Careful person that I am, I thought I’d go and check how the washing was doing after about fifteen minutes. I was amazed to find it was done. New, efficient machines work fast, I thought. I opened the door, and sure enough, my clothes were clean. I held a sweat sock to my nose. It smelled fresh, like the laundry detergent. In fact a little stream of laundry detergent channeled its way off the sock and onto my hand. Why was there still soap on these clothes? Dry soap. In fact, why were these clothes dry? Shouldn’t they be wet? Could it be that I had a washer and dryer in one machine?
I studied the two machines again. The one on the bottom had a transparent round glass door. The one on top, which I had used, had a large white metal door. A more plausible explanation occurred to me. I had thrown my whites into the dryer instead of the washer. Silly Fred! My clothes weren’t clean yet at all. In fact, my dryer was so smart it recognized my mistake and shut itself off before exploding due to being loaded with stinky already-dry clothes instead of wet ones.
I would understand if you were getting bored and annoyed with my incompetence in the laundry room, but I’m afraid the story is not over yet. As an independent author, I have learned to be both patient and persistent. These are valuable traits in a laundry virgin, too, especially when there are only mysterious icons on the control panel of the machines.
At least now I knew which machine was the washer (the one I hadn’t used). I threw my dry stinky whites in there. I found the little plastic drawer into which you had to put the soap. Uh oh, three compartments to choose from. Not seeing any instructions, and not being an instructions guy anyway, I dumped a little detergent in compartments 1 and 3. How much damage could it do?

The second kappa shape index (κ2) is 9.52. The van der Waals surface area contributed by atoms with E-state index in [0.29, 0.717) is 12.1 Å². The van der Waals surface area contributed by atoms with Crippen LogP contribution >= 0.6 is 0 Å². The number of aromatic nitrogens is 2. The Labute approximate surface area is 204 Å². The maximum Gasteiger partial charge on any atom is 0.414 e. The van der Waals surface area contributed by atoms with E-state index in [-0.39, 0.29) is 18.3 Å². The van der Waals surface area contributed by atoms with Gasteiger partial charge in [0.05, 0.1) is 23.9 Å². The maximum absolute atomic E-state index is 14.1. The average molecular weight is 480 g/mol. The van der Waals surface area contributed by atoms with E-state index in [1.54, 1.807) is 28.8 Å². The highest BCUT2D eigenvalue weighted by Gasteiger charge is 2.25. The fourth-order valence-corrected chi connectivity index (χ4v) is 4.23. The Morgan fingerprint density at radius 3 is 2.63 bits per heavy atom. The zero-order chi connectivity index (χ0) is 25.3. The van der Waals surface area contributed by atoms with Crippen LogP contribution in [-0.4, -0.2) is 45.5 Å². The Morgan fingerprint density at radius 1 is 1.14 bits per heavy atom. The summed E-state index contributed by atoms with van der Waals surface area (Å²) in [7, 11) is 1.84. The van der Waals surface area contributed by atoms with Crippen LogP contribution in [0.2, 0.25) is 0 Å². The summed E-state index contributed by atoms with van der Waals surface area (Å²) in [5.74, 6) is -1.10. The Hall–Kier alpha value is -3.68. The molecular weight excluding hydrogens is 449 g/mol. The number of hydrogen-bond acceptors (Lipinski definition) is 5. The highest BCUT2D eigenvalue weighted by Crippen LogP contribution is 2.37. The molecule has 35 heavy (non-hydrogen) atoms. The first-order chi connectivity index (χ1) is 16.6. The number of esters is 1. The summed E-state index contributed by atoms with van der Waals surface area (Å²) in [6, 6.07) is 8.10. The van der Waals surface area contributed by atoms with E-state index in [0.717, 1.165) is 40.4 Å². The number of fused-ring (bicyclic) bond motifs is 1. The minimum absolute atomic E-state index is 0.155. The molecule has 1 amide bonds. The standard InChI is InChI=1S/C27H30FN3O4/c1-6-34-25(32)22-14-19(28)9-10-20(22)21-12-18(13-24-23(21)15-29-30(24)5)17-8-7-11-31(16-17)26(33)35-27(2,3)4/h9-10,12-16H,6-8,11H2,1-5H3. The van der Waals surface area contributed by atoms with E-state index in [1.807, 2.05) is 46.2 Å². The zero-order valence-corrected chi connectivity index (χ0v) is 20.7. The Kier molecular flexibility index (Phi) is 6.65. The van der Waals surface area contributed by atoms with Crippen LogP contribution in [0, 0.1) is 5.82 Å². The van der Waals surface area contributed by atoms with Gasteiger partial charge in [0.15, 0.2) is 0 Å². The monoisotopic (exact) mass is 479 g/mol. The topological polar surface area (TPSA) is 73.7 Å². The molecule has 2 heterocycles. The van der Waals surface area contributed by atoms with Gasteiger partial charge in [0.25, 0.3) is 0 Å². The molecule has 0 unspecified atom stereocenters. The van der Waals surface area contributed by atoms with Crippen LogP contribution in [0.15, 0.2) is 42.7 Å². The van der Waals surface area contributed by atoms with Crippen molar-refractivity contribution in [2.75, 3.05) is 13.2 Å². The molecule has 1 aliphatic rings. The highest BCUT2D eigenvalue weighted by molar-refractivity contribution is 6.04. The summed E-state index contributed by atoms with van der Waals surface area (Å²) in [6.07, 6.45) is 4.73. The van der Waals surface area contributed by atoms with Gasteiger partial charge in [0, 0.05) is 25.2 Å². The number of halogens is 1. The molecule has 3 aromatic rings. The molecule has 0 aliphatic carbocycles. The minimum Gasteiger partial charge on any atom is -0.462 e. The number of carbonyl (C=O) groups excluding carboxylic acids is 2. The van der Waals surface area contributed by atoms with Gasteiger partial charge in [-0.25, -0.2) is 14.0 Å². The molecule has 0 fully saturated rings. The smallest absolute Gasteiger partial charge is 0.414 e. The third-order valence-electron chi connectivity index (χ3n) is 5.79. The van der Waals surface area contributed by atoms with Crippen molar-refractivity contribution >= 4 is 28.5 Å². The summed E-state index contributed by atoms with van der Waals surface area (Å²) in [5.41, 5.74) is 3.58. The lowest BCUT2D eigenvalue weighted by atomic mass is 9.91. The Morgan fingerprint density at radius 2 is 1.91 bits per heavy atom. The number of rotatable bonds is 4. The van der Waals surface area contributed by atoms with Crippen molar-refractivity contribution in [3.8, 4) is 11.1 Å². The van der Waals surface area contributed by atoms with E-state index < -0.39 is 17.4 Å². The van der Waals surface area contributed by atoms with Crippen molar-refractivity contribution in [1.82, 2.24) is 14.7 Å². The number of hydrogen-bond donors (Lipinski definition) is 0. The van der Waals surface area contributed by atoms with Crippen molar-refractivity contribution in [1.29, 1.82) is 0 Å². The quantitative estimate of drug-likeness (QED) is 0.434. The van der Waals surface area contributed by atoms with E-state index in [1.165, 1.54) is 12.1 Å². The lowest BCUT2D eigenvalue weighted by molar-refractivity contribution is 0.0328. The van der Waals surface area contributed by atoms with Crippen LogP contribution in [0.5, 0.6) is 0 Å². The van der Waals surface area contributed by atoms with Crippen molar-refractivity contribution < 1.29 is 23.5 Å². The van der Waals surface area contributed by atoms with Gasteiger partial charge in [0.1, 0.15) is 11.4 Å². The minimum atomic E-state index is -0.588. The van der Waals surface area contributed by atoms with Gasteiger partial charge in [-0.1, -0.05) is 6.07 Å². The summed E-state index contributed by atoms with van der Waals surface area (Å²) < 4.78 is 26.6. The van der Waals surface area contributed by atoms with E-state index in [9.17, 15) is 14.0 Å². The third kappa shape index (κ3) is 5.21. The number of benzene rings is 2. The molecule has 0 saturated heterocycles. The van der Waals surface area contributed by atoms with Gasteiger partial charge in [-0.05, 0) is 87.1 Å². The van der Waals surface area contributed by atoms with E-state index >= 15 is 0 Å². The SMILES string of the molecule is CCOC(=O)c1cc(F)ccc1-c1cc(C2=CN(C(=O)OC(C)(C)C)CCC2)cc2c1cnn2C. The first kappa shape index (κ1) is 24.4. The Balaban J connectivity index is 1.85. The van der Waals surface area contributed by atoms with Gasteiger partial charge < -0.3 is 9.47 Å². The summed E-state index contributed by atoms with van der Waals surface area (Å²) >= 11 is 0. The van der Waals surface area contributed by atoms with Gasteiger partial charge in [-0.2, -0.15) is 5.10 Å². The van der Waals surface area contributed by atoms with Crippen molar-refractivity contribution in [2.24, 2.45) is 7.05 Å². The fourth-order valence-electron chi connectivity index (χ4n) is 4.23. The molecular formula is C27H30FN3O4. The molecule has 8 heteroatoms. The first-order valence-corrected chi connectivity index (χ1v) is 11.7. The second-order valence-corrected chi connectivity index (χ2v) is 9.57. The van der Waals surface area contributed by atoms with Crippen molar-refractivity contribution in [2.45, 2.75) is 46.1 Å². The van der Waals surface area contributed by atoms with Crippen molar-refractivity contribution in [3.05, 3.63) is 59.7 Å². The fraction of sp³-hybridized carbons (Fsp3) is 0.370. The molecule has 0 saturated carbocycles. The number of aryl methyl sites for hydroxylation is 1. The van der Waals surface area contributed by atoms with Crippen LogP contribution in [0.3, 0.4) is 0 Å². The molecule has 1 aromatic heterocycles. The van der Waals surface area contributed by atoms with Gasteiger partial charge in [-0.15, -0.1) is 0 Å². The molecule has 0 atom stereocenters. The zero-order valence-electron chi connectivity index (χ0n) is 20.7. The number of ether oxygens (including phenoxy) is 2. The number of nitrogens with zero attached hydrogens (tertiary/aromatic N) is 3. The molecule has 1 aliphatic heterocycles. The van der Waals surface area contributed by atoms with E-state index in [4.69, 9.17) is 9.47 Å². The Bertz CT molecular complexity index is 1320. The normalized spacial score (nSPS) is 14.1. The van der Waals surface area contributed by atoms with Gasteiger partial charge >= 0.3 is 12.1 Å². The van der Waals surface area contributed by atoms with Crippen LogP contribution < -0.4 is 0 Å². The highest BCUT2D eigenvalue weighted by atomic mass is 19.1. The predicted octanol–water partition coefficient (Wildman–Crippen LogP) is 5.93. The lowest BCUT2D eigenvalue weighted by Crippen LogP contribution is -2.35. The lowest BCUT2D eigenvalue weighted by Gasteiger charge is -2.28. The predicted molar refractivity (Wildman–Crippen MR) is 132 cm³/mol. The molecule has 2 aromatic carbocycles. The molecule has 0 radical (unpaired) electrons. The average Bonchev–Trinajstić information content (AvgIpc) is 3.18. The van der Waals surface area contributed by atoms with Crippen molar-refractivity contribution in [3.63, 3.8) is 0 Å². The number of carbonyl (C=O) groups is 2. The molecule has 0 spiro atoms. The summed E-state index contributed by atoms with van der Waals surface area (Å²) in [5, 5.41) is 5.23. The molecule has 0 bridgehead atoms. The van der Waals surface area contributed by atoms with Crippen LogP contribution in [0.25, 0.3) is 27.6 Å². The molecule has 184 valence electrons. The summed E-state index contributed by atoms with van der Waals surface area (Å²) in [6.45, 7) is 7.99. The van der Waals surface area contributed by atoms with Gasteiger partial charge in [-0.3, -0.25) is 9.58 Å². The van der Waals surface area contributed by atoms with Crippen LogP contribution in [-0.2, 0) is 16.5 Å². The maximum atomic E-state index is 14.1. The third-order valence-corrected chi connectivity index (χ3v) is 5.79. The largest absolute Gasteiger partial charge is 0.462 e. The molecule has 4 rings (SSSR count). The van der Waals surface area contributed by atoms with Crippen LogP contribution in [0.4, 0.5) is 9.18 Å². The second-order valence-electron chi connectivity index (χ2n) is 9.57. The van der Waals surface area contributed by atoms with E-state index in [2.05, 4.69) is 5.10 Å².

Again my conundrum with icons on the front of the machine instead of instructions. Do they just assume everyone’s like me and won’t read instructions? Or is it that we are becoming a nation (a world) of non-readers? Horrors! Surprisingly, I got the machine going without too much trouble. With a sigh of relief, I headed into the kitchen to start cooking dinner. A terrain where, by the way, as anyone knows who knows me, I am much, much, much more comfortable, and I don’t follow instructions there either and everything works fine!
Once again I went to check my laundry after 15 minutes, and once again, the machine was done. I opened the door. Everything dry as dust. No soap all over everything this time, but hey, these clothes should be wet. This was definitely the washer. I was beginning to feel frustrated.